I recently completed a lot of courses in South Africa to join the yachting industry after the career was sold to me as a great way of seeing the world and earning lots of money. Upon arriving in Antibes I was shocked to discover I was expected to walk the docks and ask people for work like some sort of beggar. Even our house staff at home didn’t come knocking at the door! They were placed by an agency. I have registered with at least four so why haven’t I been given a position yet? The sailing school I attended told me it’s easy to get work here. I’ve been told by some nasty boys that I’m too heavy to work on yachts which is outrageous. Can you find me a position? I’m running out of money and will have to go home soon.
Well well well Lady Annie, sadly you’re not the first person to be duped into parting with (their parents’) money by one of these training “academies” and sold a dream that doesn’t exist. It’s a shame you didn’t do your own research. Yachting’s a glamorous industry love; these owners spend kabillions on their shiny white toys, they want people to say “oooh!” and “aaah!” as they rock up in port. They want people to stare, slack jawed at their handsome young deck crew throwing lines and flexing their muscles. Similarly they want to be served by attractive young women. This is a high end industry and you have to be awesome to be in it. As you don’t have much money, why not try getting off your ass and walking around to network? Or, alternatively, go home to your parents and house staff and make room for someone who actually deserves a job.
I’m a stewardess, living in Australia. I day-worked on four different boats last season in the Caribbean but as I couldn’t find a full time job I decided to go home for Christmas. I want to secure a position from here, and I know that boats will fly people to them for interviews so this is what I want to do. I want to work on a charter boat too, and travel lots.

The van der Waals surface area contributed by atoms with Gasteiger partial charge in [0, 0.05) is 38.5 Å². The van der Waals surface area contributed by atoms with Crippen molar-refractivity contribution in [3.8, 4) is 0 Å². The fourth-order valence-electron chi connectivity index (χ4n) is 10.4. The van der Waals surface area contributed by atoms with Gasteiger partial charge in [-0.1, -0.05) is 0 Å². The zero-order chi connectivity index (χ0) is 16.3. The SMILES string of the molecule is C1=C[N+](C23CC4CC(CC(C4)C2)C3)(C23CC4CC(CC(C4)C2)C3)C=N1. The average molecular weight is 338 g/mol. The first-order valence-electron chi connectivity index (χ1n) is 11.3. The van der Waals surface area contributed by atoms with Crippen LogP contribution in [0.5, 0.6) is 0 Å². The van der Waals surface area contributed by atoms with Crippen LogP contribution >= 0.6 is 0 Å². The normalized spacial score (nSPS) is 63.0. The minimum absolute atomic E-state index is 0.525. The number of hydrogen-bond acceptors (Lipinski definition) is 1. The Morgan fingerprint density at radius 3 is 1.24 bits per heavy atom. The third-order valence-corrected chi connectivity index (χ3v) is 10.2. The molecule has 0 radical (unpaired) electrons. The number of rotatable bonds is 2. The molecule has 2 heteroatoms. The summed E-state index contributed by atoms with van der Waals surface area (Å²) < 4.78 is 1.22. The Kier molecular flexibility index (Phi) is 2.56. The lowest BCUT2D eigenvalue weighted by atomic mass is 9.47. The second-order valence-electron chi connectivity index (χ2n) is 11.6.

Sweetheart, get over yourself. I’m afraid I don’t know of any boat that would fly you over from Australia to work as a junior stew based on the fact you’ve washed a few decks and cleaned a couple of johns. When you’re starting out in the industry you have to be where the action is. If you’re not, then the hundreds of other girls who have made the effort to save up enough bucks to get themselves over there will all get picked over you. Even the useless ones. The minute a chief stew or captain sees your current location isn’t local, it might as well say “Outer Mongolia”. If you want a boat to fly you in for a job you have to be pretty special, and sorry hon, judging from your previous experience, you ain’t. Keep on truckin’…